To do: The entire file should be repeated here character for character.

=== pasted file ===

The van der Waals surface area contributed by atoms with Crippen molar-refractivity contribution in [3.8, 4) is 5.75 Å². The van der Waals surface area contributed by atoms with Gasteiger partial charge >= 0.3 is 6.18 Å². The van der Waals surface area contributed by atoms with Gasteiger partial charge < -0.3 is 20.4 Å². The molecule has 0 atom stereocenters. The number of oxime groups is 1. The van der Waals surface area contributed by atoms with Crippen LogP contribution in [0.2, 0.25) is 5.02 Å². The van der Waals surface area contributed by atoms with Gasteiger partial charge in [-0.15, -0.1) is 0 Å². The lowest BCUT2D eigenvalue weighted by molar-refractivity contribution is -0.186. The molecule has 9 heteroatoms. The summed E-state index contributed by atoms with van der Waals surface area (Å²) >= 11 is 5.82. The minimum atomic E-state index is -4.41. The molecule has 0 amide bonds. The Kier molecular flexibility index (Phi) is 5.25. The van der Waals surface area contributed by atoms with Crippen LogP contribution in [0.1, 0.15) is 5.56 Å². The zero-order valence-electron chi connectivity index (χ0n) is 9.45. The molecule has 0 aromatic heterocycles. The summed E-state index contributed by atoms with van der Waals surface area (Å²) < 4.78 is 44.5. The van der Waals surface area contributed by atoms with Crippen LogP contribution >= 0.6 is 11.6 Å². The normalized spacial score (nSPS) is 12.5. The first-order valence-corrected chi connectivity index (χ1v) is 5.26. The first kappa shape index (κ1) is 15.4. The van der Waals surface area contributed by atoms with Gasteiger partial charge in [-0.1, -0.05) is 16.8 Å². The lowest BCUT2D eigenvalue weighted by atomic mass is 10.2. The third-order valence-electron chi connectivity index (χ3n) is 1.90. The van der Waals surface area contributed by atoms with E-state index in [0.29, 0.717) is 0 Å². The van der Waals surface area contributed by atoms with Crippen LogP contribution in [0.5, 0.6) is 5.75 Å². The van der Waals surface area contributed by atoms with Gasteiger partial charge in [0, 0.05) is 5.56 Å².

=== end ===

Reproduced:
The van der Waals surface area contributed by atoms with Crippen molar-refractivity contribution in [3.8, 4) is 5.75 Å². The van der Waals surface area contributed by atoms with Gasteiger partial charge >= 0.3 is 6.18 Å². The van der Waals surface area contributed by atoms with Gasteiger partial charge < -0.3 is 20.4 Å². The molecule has 0 atom stereocenters. The number of oxime groups is 1. The van der Waals surface area contributed by atoms with Crippen LogP contribution in [0.2, 0.25) is 5.02 Å². The van der Waals surface area contributed by atoms with Gasteiger partial charge in [-0.15, -0.1) is 0 Å². The lowest BCUT2D eigenvalue weighted by molar-refractivity contribution is -0.186. The molecule has 9 heteroatoms. The summed E-state index contributed by atoms with van der Waals surface area (Å²) >= 11 is 5.82. The minimum atomic E-state index is -4.41. The molecule has 0 amide bonds. The Kier molecular flexibility index (Phi) is 5.25. The van der Waals surface area contributed by atoms with Crippen LogP contribution in [0.1, 0.15) is 5.56 Å². The zero-order valence-electron chi connectivity index (χ0n) is 9.45. The molecule has 0 aromatic heterocycles. The summed E-state index contributed by atoms with van der Waals surface area (Å²) < 4.78 is 44.5. The van der Waals surface area contributed by atoms with Crippen LogP contribution >= 0.6 is 11.6 Å². The normalized spacial score (nSPS) is 12.5. The first-order valence-corrected chi connectivity index (χ1v) is 5.26. The first kappa shape index (κ1) is 15.4. The van der Waals surface area contributed by atoms with Gasteiger partial charge in [-0.1, -0.05) is 16.8 Å². The lowest BCUT2D eigenvalue weighted by atomic mass is 10.2. The third-order valence-electron chi connectivity index (χ3n) is 1.90. The van der Waals surface area contributed by atoms with E-state index in [0.29, 0.717) is 0 Å². The van der Waals surface area contributed by atoms with Crippen LogP contribution in [0.5, 0.6) is 5.75 Å². The van der Waals surface area contributed by atoms with Gasteiger partial charge in [0, 0.05) is 5.56 Å².